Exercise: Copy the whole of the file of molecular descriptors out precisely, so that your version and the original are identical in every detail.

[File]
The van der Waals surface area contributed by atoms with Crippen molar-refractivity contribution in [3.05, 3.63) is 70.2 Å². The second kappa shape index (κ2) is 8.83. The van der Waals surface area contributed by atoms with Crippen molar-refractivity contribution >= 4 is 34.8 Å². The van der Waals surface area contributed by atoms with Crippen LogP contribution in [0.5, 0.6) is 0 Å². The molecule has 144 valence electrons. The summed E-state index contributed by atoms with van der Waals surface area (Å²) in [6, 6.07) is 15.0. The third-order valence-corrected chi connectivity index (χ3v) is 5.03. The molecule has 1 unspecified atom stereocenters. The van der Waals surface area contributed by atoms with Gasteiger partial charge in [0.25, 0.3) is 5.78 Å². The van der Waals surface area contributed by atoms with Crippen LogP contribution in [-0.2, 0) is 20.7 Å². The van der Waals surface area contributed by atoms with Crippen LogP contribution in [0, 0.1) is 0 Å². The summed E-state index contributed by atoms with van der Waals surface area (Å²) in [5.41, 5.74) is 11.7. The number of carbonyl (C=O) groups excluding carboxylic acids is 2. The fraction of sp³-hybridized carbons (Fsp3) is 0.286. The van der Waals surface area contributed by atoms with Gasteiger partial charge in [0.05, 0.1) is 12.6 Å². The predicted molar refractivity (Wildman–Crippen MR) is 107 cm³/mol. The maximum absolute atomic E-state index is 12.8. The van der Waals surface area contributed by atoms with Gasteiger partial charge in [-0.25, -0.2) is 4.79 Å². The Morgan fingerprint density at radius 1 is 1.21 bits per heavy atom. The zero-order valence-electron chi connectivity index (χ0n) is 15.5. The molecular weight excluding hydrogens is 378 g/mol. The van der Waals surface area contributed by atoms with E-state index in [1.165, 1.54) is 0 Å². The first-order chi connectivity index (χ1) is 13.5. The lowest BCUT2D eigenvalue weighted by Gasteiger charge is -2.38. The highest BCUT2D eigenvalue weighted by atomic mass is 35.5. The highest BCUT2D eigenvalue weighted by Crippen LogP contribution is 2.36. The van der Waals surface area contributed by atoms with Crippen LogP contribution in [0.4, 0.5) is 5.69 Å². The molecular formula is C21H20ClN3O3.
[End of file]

The van der Waals surface area contributed by atoms with Crippen molar-refractivity contribution in [3.05, 3.63) is 70.2 Å². The second kappa shape index (κ2) is 8.83. The van der Waals surface area contributed by atoms with Crippen molar-refractivity contribution >= 4 is 34.8 Å². The van der Waals surface area contributed by atoms with Crippen LogP contribution in [0.5, 0.6) is 0 Å². The molecule has 144 valence electrons. The summed E-state index contributed by atoms with van der Waals surface area (Å²) in [6, 6.07) is 15.0. The third-order valence-corrected chi connectivity index (χ3v) is 5.03. The molecule has 1 unspecified atom stereocenters. The van der Waals surface area contributed by atoms with Gasteiger partial charge in [0.25, 0.3) is 5.78 Å². The van der Waals surface area contributed by atoms with Crippen LogP contribution in [-0.2, 0) is 20.7 Å². The van der Waals surface area contributed by atoms with Crippen LogP contribution in [0, 0.1) is 0 Å². The summed E-state index contributed by atoms with van der Waals surface area (Å²) in [5.41, 5.74) is 11.7. The number of carbonyl (C=O) groups excluding carboxylic acids is 2. The fraction of sp³-hybridized carbons (Fsp3) is 0.286. The van der Waals surface area contributed by atoms with Gasteiger partial charge in [0.05, 0.1) is 12.6 Å². The predicted molar refractivity (Wildman–Crippen MR) is 107 cm³/mol. The maximum absolute atomic E-state index is 12.8. The van der Waals surface area contributed by atoms with Gasteiger partial charge in [-0.25, -0.2) is 4.79 Å². The Morgan fingerprint density at radius 1 is 1.21 bits per heavy atom. The zero-order valence-electron chi connectivity index (χ0n) is 15.5. The molecular weight excluding hydrogens is 378 g/mol. The van der Waals surface area contributed by atoms with E-state index in [1.165, 1.54) is 0 Å². The first-order chi connectivity index (χ1) is 13.5. The lowest BCUT2D eigenvalue weighted by Gasteiger charge is -2.38. The highest BCUT2D eigenvalue weighted by atomic mass is 35.5. The highest BCUT2D eigenvalue weighted by Crippen LogP contribution is 2.36. The van der Waals surface area contributed by atoms with Crippen LogP contribution in [0.4, 0.5) is 5.69 Å². The molecular formula is C21H20ClN3O3.